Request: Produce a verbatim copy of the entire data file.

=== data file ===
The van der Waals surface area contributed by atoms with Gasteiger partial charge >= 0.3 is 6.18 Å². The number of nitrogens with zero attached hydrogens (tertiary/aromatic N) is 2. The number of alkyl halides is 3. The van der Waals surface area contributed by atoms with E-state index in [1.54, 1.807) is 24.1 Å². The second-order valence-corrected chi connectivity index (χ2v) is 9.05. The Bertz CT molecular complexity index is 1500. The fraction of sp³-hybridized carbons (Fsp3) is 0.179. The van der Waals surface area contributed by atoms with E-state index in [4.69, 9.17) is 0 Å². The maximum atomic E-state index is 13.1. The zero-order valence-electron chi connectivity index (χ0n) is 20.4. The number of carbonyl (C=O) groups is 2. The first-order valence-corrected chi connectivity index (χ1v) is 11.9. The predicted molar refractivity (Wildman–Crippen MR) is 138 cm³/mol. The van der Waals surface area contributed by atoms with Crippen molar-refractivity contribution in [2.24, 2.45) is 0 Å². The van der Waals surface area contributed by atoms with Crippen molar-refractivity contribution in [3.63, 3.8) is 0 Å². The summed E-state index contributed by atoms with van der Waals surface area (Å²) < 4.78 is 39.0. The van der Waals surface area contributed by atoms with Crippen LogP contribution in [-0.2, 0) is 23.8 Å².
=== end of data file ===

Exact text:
The van der Waals surface area contributed by atoms with Gasteiger partial charge >= 0.3 is 6.18 Å². The number of nitrogens with zero attached hydrogens (tertiary/aromatic N) is 2. The number of alkyl halides is 3. The van der Waals surface area contributed by atoms with E-state index in [1.54, 1.807) is 24.1 Å². The second-order valence-corrected chi connectivity index (χ2v) is 9.05. The Bertz CT molecular complexity index is 1500. The fraction of sp³-hybridized carbons (Fsp3) is 0.179. The van der Waals surface area contributed by atoms with E-state index in [4.69, 9.17) is 0 Å². The maximum atomic E-state index is 13.1. The zero-order valence-electron chi connectivity index (χ0n) is 20.4. The number of carbonyl (C=O) groups is 2. The first-order valence-corrected chi connectivity index (χ1v) is 11.9. The predicted molar refractivity (Wildman–Crippen MR) is 138 cm³/mol. The van der Waals surface area contributed by atoms with Crippen molar-refractivity contribution in [2.24, 2.45) is 0 Å². The van der Waals surface area contributed by atoms with Crippen molar-refractivity contribution in [3.63, 3.8) is 0 Å². The summed E-state index contributed by atoms with van der Waals surface area (Å²) < 4.78 is 39.0. The van der Waals surface area contributed by atoms with Crippen LogP contribution in [-0.2, 0) is 23.8 Å².